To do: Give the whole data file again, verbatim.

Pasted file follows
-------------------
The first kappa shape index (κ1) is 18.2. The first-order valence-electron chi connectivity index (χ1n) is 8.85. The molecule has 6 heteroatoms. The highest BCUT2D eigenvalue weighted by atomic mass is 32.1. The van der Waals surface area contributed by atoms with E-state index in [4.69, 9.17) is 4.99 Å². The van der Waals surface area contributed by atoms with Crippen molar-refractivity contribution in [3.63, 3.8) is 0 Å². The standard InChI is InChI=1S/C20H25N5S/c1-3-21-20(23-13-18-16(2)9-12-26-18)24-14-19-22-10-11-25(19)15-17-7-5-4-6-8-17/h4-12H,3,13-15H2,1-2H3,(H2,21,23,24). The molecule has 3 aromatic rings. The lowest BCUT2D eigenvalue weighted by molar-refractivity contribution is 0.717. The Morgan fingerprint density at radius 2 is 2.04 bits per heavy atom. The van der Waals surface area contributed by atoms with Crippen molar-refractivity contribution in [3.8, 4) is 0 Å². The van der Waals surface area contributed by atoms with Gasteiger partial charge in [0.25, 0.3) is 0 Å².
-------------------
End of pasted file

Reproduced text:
The first kappa shape index (κ1) is 18.2. The first-order valence-electron chi connectivity index (χ1n) is 8.85. The molecule has 6 heteroatoms. The highest BCUT2D eigenvalue weighted by atomic mass is 32.1. The van der Waals surface area contributed by atoms with E-state index in [4.69, 9.17) is 4.99 Å². The van der Waals surface area contributed by atoms with Crippen molar-refractivity contribution in [3.63, 3.8) is 0 Å². The standard InChI is InChI=1S/C20H25N5S/c1-3-21-20(23-13-18-16(2)9-12-26-18)24-14-19-22-10-11-25(19)15-17-7-5-4-6-8-17/h4-12H,3,13-15H2,1-2H3,(H2,21,23,24). The molecule has 3 aromatic rings. The lowest BCUT2D eigenvalue weighted by molar-refractivity contribution is 0.717. The Morgan fingerprint density at radius 2 is 2.04 bits per heavy atom. The van der Waals surface area contributed by atoms with Crippen molar-refractivity contribution in [3.8, 4) is 0 Å². The van der Waals surface area contributed by atoms with Gasteiger partial charge in [0.25, 0.3) is 0 Å².